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Thread: The Extraordinary DRM Pull Request For Linux 3.11

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  1. #1
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    Default The Extraordinary DRM Pull Request For Linux 3.11

    Phoronix: The Extraordinary DRM Pull Request For Linux 3.11

    David Airlie has submitted the DRM subsystem pull request for the Linux 3.11 kernel that is of monster size. The Radeon DRM kernel driver is now perhaps the single biggest Linux kernel driver by code size after the merging of its huge dynamic power management code addition...

    http://www.phoronix.com/vr.php?view=MTQwNjA

  2. #2
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    Default Very big to boot ?

    By the sounds of it .. how do you fit such as big driver with the kernel updates, boot disks and distributions. I would love to see them have a basic core driver that is simple and small to get the computer started and then allows the system to load or swap drivers to enable playing games and advanced features. If it's done right we have the convenience of a small driver that is included everywhere and the user can then load the fancy stuff after the initial boot. Otherwise we are left with big packages and updates even before you can boot.

  3. #3
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    Quote Originally Posted by tygrus View Post
    By the sounds of it .. how do you fit such as big driver with the kernel updates, boot disks and distributions. I would love to see them have a basic core driver that is simple and small to get the computer started and then allows the system to load or swap drivers to enable playing games and advanced features. If it's done right we have the convenience of a small driver that is included everywhere and the user can then load the fancy stuff after the initial boot. Otherwise we are left with big packages and updates even before you can boot.
    That is not a real issue, and even if it was what you're proposing is not a good solution because videocards in particular need proper power and fan management that a generic VESA driver can't handle.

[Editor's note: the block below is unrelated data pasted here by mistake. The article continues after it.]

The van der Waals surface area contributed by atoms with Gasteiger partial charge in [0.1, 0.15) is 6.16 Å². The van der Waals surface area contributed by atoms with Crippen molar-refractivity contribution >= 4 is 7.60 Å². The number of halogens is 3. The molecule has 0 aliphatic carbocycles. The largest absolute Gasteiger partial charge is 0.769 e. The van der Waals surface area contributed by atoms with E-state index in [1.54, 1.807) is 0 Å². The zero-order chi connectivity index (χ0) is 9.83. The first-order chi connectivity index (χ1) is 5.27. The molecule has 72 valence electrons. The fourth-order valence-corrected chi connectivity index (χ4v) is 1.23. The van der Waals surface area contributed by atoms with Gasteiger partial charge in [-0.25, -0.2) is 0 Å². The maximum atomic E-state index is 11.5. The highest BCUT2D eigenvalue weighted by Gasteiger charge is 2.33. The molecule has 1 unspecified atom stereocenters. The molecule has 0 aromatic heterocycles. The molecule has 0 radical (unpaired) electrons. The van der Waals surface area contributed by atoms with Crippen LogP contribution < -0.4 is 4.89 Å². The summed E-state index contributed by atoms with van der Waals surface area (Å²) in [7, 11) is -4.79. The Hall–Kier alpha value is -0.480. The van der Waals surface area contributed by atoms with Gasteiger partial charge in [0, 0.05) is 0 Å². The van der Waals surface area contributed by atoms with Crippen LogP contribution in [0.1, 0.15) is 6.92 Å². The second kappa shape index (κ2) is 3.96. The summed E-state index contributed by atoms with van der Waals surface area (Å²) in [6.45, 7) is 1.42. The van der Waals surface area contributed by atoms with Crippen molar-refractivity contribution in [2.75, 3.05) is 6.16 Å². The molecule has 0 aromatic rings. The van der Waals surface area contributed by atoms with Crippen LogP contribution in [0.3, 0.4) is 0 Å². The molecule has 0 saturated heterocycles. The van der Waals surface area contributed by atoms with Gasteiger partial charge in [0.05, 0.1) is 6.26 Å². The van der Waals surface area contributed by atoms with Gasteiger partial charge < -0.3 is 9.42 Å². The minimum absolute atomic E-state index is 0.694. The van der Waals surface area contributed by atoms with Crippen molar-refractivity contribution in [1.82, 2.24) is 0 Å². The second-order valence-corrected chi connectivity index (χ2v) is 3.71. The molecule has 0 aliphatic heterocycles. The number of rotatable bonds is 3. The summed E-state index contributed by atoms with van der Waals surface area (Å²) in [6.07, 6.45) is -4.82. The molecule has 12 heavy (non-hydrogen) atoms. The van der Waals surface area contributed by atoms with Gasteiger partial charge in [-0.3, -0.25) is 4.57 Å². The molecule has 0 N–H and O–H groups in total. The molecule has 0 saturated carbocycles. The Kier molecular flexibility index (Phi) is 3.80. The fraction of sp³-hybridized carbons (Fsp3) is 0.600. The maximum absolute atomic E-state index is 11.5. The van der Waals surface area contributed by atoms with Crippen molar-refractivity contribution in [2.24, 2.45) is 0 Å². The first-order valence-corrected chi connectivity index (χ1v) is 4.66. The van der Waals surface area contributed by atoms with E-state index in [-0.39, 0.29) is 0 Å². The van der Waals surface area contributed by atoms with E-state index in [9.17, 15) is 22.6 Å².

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    It's going to be fun to see Linus' response to this =)

    Another interesting thing is to see if any extensive code review is done (many eyes on your code, right?) since that is one of the points of FOSS. I'm mainly thinking of the following words of wisdom:

    Ask a programmer to review 10 lines of code, he'll find 10 issues. Ask him to do 500 lines and he'll say it looks good.

  5. #5
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    Quote Originally Posted by Azpegath View Post
    It's going to be fun to see Linus' response to this =)

    Another interesting thing is to see if any extensive code review is done (many eyes on your code, right?) since that is one of the points of FOSS. I'm mainly thinking of the following words of wisdom:
    Well I doubt Linus will really care, its the merge window, he merges stuff that has been tested, and this code has seen a lot of testing already,

    The code has been reviewed by a number of people, granted the number of people who can make sense of gpu power management code is limited :-P

    Dave.

  6. #6
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    Quote Originally Posted by airlied View Post
    Well I doubt Linus will really care, its the merge window, he merges stuff that has been tested, and this code has seen a lot of testing already,
    The code has been reviewed by a number of people, granted the number of people who can make sense of gpu power management code is limited :-P
    Dave.
    I was just recollecting his previous responses to large merges, like the "What is this crap?!" that he's said before. But perhaps that's just from a testing viewpoint, and not code review. I guess he doesn't really have time to do code reviews of the things he merges.

  7. #7
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    Quote Originally Posted by Azpegath View Post
    Another interesting thing is to see if any extensive code review is done (many eyes on your code, right?) since that is one of the points of FOSS. I'm mainly thinking of the following words of wisdom:
    Remember, this is just the pull into the main tree - it's not like someone has just made a single massive commit. The actual changes would have been a large number of small commits, which tends to be much easier to review.

  8. #8
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    Considering the amount of work on 3.10 and 3.11 I hope to see a couple of benchmarks to see how the new kernel compares to the older ones in terms of performance and power usage.

  9. #9
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    Quote Originally Posted by tygrus View Post
    By the sounds of it .. how do you fit such as big driver with the kernel updates, boot disks and distributions. I would love to see them have a basic core driver that is simple and small to get the computer started and then allows the system to load or swap drivers to enable playing games and advanced features. If it's done right we have the convenience of a small driver that is included everywhere and the user can then load the fancy stuff after the initial boot. Otherwise we are left with big packages and updates even before you can boot.
    All 3d stuff is in Mesa so in a way this is already the case. In any cases i can almost assure you that what you are loading with Linux is smaller then what you would load with catalyst (not that that automatically equals faster)

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